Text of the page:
·         This second set of policies is applied (again, Last In, First Out), with any policy setting conflicts being “won” by the last policy to apply the setting. So, if more restrictive settings are defined for users in a policy object linked to the Headquarters OU, those settings will apply to the user when logging onto a machine with Merge mode applied.
Typically, Merge mode is defined on Terminal Servers in an environment. The reason for this is that Administrators typically want to enforce a specific set of desktop and security settings, to help minimize potential variables that lead to unpredictable behavior on the Terminal Server. By enabling Merge mode, and defining all potential problem policy settings, the Administrator can enforce a consistent user experience.
    * Replace Mode: Replace mode is actually simpler to explain than Merge mode:
·         In Replace mode, the user’s Distinguished Name is not evaluated for Group Policy processing. Instead, we rely entirely on the Distinguished Name of the machine the user is logging onto.
·         Again using the previous example, the Distinguished Name OU=Headquarters,DC=BigCompany,DC=Com would be evaluated for User Policies, with any policies that the user has permissions to read and apply being enforced.
·         As before, the list of policies to apply is built from closest to farthest away (OU=Headquarters first, then DC=BigCompany, etc..). The list is then applied in reverse order, so that the OU settings have highest precadence.
·         The “normal policy set” for the user is ignored completely. Part of policy application is to delete the settings applied previously, so no (managed) settings will carry over to apply when Replace is defined, unless that setting was also defined in the User Settings applied during Replace mode.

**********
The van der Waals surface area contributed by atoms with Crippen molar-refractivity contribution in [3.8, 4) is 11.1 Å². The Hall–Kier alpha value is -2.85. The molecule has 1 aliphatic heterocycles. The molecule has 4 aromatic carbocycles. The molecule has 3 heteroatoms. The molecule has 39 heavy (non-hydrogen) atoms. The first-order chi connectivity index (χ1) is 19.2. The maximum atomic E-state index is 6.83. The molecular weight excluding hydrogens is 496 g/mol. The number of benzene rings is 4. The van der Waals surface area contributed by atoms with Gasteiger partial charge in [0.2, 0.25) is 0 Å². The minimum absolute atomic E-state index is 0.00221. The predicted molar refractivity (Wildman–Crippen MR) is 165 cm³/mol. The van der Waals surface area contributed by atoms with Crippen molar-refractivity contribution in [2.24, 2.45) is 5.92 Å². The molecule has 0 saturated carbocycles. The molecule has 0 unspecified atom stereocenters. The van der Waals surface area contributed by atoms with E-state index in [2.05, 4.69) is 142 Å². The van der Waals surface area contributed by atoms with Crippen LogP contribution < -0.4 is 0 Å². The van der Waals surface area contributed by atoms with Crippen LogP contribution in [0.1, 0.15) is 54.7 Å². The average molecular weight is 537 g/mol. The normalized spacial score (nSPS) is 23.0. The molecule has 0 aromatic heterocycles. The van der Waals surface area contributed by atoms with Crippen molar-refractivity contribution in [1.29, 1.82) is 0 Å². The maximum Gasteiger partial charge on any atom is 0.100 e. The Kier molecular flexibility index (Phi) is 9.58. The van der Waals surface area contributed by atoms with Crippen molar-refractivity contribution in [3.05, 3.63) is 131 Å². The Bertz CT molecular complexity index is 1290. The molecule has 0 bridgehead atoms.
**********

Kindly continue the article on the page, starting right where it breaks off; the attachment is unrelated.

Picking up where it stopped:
Replace mode is useful for environments where specific policies are required regardless of the rights and settings of the user. Kiosk systems are a good example of this; an Administrator would typically have an unrestricted desktop experience. If that user logs onto a Kiosk machine, he or she would normally have a “wide open” desktop. This might be dangerous, so it may be useful to enable Replace mode to enforce a specific set of enforced settings.
Use case:Citrix XenApp
For the AD set-up I’d recommend the following set-up for the Citrix Xenapp environment:
·         Creation of a separate OU for your VDI/Xenapp environment.
·         This will allow to create a GPO with loopback processing enabled. Loopback processing will allow to apply user settings to computer objects in that OU, while normally you can only configure user settings in GPOs and apply them to OUs where the user objects reside. Loopback processing can be either configured in merge or replace mode. In merge mode, the users will receive both settings from GPOs applied to their own OU and from GPOs applied to the VDI/Xenapp OU. In replace mode, only the GPOs applied in the Xenapp/VDI OU will be applied. Normally I’d recommend replace mode to have better control and to avoid ripple effects.  Reasons for doing this? In the first place I’d strongly advice against storing user data and settings (profiles) on your VDI/Xenapp servers and move this data to a file server. The benefit of this approach is that the user data and settings is on the file server where it is properly backed up. Besides this it gives you more flexibility in case you want extend your environment: user settings are kept across your VDI/Xenapp infrastructure in case you add additional Xenapp servers or VDI machines or in case you need to rebuild your machine as a result of system crash. In addition to that, it will allow you to centrally manage your settings, such as specific drive mappings, applocker policies, registry keys and so on.. This can all be arranged with GPOs applied to the newly created OU.  At first sight it looks like introducing complexity in the environment, but once the principle of this is understood it’s actually very simple and it might prevent you from having to manually configure items and firefight issues. That’s the reason why this is considered as good practice in such type of environments.